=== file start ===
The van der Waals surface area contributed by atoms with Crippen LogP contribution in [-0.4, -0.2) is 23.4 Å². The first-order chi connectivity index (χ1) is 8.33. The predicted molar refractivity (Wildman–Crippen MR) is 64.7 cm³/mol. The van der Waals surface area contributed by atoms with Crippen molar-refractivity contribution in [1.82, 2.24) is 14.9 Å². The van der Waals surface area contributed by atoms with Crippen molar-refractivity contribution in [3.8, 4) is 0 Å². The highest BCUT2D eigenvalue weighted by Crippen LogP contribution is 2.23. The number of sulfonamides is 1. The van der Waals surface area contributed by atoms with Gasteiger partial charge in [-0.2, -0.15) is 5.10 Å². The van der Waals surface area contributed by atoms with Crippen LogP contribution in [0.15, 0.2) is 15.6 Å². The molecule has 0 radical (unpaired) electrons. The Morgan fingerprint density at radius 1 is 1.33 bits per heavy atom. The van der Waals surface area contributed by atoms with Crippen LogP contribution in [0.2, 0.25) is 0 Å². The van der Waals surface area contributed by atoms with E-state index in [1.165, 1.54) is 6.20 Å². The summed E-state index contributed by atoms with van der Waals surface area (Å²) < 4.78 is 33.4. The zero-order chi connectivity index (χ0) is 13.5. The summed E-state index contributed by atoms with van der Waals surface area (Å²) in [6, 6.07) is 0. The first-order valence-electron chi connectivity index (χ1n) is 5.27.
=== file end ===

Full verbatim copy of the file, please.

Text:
The van der Waals surface area contributed by atoms with Crippen LogP contribution in [-0.4, -0.2) is 23.4 Å². The first-order chi connectivity index (χ1) is 8.33. The predicted molar refractivity (Wildman–Crippen MR) is 64.7 cm³/mol. The van der Waals surface area contributed by atoms with Crippen molar-refractivity contribution in [1.82, 2.24) is 14.9 Å². The van der Waals surface area contributed by atoms with Crippen molar-refractivity contribution in [3.8, 4) is 0 Å². The highest BCUT2D eigenvalue weighted by Crippen LogP contribution is 2.23. The number of sulfonamides is 1. The van der Waals surface area contributed by atoms with Gasteiger partial charge in [-0.2, -0.15) is 5.10 Å². The van der Waals surface area contributed by atoms with Crippen LogP contribution in [0.15, 0.2) is 15.6 Å². The molecule has 0 radical (unpaired) electrons. The Morgan fingerprint density at radius 1 is 1.33 bits per heavy atom. The van der Waals surface area contributed by atoms with Crippen LogP contribution in [0.2, 0.25) is 0 Å². The van der Waals surface area contributed by atoms with E-state index in [1.165, 1.54) is 6.20 Å². The summed E-state index contributed by atoms with van der Waals surface area (Å²) < 4.78 is 33.4. The zero-order chi connectivity index (χ0) is 13.5. The summed E-state index contributed by atoms with van der Waals surface area (Å²) in [6, 6.07) is 0. The first-order valence-electron chi connectivity index (χ1n) is 5.27.